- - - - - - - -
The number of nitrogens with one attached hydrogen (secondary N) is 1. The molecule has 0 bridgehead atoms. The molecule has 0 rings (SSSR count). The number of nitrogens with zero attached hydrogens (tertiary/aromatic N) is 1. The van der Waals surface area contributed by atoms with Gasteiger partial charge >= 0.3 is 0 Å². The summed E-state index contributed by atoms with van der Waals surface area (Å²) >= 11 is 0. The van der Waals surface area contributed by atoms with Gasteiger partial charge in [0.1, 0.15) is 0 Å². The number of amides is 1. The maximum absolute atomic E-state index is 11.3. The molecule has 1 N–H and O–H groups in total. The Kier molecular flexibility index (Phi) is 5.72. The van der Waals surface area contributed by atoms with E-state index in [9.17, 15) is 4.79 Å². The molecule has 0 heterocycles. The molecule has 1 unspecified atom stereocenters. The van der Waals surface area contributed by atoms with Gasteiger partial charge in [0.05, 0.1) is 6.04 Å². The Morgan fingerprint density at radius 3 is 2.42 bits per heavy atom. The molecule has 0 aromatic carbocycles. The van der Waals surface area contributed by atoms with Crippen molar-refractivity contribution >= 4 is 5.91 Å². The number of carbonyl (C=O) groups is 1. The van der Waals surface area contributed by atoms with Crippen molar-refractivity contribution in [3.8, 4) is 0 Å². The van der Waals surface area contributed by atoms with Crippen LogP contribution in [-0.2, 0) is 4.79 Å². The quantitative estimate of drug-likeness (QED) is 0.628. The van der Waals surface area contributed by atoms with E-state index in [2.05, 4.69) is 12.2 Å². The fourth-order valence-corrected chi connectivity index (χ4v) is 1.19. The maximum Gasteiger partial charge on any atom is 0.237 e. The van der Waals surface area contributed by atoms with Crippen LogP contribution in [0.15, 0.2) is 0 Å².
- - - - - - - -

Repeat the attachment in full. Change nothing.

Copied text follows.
The number of nitrogens with one attached hydrogen (secondary N) is 1. The molecule has 0 bridgehead atoms. The molecule has 0 rings (SSSR count). The number of nitrogens with zero attached hydrogens (tertiary/aromatic N) is 1. The van der Waals surface area contributed by atoms with Gasteiger partial charge >= 0.3 is 0 Å². The summed E-state index contributed by atoms with van der Waals surface area (Å²) >= 11 is 0. The van der Waals surface area contributed by atoms with Gasteiger partial charge in [0.1, 0.15) is 0 Å². The number of amides is 1. The maximum absolute atomic E-state index is 11.3. The molecule has 1 N–H and O–H groups in total. The Kier molecular flexibility index (Phi) is 5.72. The van der Waals surface area contributed by atoms with E-state index in [9.17, 15) is 4.79 Å². The molecule has 0 heterocycles. The molecule has 1 unspecified atom stereocenters. The van der Waals surface area contributed by atoms with Gasteiger partial charge in [0.05, 0.1) is 6.04 Å². The Morgan fingerprint density at radius 3 is 2.42 bits per heavy atom. The molecule has 0 aromatic carbocycles. The van der Waals surface area contributed by atoms with Crippen molar-refractivity contribution >= 4 is 5.91 Å². The number of carbonyl (C=O) groups is 1. The van der Waals surface area contributed by atoms with Crippen molar-refractivity contribution in [3.8, 4) is 0 Å². The van der Waals surface area contributed by atoms with Crippen LogP contribution in [-0.2, 0) is 4.79 Å². The quantitative estimate of drug-likeness (QED) is 0.628. The van der Waals surface area contributed by atoms with E-state index in [2.05, 4.69) is 12.2 Å². The fourth-order valence-corrected chi connectivity index (χ4v) is 1.19. The maximum Gasteiger partial charge on any atom is 0.237 e. The van der Waals surface area contributed by atoms with Crippen LogP contribution in [0.15, 0.2) is 0 Å².